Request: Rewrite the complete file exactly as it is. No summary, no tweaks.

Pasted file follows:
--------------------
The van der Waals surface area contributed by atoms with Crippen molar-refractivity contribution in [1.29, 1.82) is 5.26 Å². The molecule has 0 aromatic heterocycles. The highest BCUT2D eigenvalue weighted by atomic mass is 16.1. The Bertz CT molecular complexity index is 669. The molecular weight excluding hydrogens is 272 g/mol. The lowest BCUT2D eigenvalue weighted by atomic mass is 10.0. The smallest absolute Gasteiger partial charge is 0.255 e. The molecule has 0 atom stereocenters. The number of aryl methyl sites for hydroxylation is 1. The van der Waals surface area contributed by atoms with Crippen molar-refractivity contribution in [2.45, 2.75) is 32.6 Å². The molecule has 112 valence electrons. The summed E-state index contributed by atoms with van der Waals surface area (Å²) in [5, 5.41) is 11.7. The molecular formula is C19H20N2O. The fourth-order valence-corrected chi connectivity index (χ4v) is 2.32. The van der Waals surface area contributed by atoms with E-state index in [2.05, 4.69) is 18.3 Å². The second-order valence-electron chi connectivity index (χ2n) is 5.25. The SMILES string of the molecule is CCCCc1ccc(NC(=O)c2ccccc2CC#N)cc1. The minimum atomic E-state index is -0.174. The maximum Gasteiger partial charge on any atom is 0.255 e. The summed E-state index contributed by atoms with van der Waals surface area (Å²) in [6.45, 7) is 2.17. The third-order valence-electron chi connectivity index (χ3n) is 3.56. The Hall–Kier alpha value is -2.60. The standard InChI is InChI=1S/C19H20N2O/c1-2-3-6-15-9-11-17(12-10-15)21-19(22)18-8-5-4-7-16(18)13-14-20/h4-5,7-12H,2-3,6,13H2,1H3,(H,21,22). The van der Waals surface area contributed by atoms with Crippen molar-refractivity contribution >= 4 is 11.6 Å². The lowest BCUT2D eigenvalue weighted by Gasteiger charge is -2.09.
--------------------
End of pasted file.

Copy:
The van der Waals surface area contributed by atoms with Crippen molar-refractivity contribution in [1.29, 1.82) is 5.26 Å². The molecule has 0 aromatic heterocycles. The highest BCUT2D eigenvalue weighted by atomic mass is 16.1. The Bertz CT molecular complexity index is 669. The molecular weight excluding hydrogens is 272 g/mol. The lowest BCUT2D eigenvalue weighted by atomic mass is 10.0. The smallest absolute Gasteiger partial charge is 0.255 e. The molecule has 0 atom stereocenters. The number of aryl methyl sites for hydroxylation is 1. The van der Waals surface area contributed by atoms with Crippen molar-refractivity contribution in [2.45, 2.75) is 32.6 Å². The molecule has 112 valence electrons. The summed E-state index contributed by atoms with van der Waals surface area (Å²) in [5, 5.41) is 11.7. The molecular formula is C19H20N2O. The fourth-order valence-corrected chi connectivity index (χ4v) is 2.32. The van der Waals surface area contributed by atoms with E-state index in [2.05, 4.69) is 18.3 Å². The second-order valence-electron chi connectivity index (χ2n) is 5.25. The SMILES string of the molecule is CCCCc1ccc(NC(=O)c2ccccc2CC#N)cc1. The minimum atomic E-state index is -0.174. The maximum Gasteiger partial charge on any atom is 0.255 e. The summed E-state index contributed by atoms with van der Waals surface area (Å²) in [6.45, 7) is 2.17. The third-order valence-electron chi connectivity index (χ3n) is 3.56. The Hall–Kier alpha value is -2.60. The standard InChI is InChI=1S/C19H20N2O/c1-2-3-6-15-9-11-17(12-10-15)21-19(22)18-8-5-4-7-16(18)13-14-20/h4-5,7-12H,2-3,6,13H2,1H3,(H,21,22). The van der Waals surface area contributed by atoms with Crippen molar-refractivity contribution >= 4 is 11.6 Å². The lowest BCUT2D eigenvalue weighted by Gasteiger charge is -2.09.